Conclusion and Loss Prevention Advice
The facts of this case and the ruling of the Singapore Court highlights the circumstances in which a freight forwarder/logistics intermediary can be caught off guard by believing that his adoption of the SFFA (now SLA) standard terms provide an irrevocable and binding contract, inclusive of a 9 month time bar, which cannot be overruled by law. This being the case, freight forwarders and logistics intermediaries must be very careful when incorporating standard terms to ensure that they cover all elements of the operations and obligations to be undertaken and that they meet the UCTA legal test of “reasonableness”. This is of course a task best accomplished before liability occurs, as an essential loss prevention exercise. If you or your organisation may need help with this exercise, then SEAsia Claims Services will be very pleased to assist you.
SEAsia’s Network Partner in India: SEAasia India/Metcalfe & Hodgkinson
The origins of SEAsia India’s parent company, Metcalfe & Hodgkinson, go back to Bombay in 1855 when the company was first started by Captain Metcalfe, a British Master Mariner. Later, as the business grew, Captain Hodgkinson joined as a junior partner with the partnership becoming a limited company in 1948. Readers will no doubt agree that this is quite an amazing track record for longevity and service in a world where ideas and companies now quickly come and go.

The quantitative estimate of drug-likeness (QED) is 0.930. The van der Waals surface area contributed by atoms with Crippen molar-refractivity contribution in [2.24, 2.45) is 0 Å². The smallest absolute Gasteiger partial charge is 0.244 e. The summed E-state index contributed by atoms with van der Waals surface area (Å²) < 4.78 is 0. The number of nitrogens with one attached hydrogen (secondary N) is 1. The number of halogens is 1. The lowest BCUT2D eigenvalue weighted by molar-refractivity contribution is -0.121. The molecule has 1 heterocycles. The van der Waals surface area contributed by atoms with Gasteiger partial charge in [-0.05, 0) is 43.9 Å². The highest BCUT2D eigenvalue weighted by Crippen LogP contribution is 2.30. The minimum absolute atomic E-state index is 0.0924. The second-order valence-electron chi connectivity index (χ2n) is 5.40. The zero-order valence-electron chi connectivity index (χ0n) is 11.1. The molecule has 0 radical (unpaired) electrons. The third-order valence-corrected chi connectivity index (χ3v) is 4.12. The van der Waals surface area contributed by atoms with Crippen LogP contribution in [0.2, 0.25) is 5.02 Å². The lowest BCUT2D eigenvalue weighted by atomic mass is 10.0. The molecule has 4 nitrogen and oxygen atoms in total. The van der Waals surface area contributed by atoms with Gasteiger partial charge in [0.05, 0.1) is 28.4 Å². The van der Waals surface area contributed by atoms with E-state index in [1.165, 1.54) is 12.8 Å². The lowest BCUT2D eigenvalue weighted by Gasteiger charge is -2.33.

SEAsia India/Metcalfe & Hodgkinson has been headed up for many years by Managing Director, Captain DK Verma, along with the capable and loyal support of Director, VK Mathur, a Mechanical Engineer by profession. It has also expanded to now include 5 regional offices along with a total of 31 survey offices located at every major seaport in India. This facilitates prompt and economical response to client instructions: no matter where required in India, the date or time of day.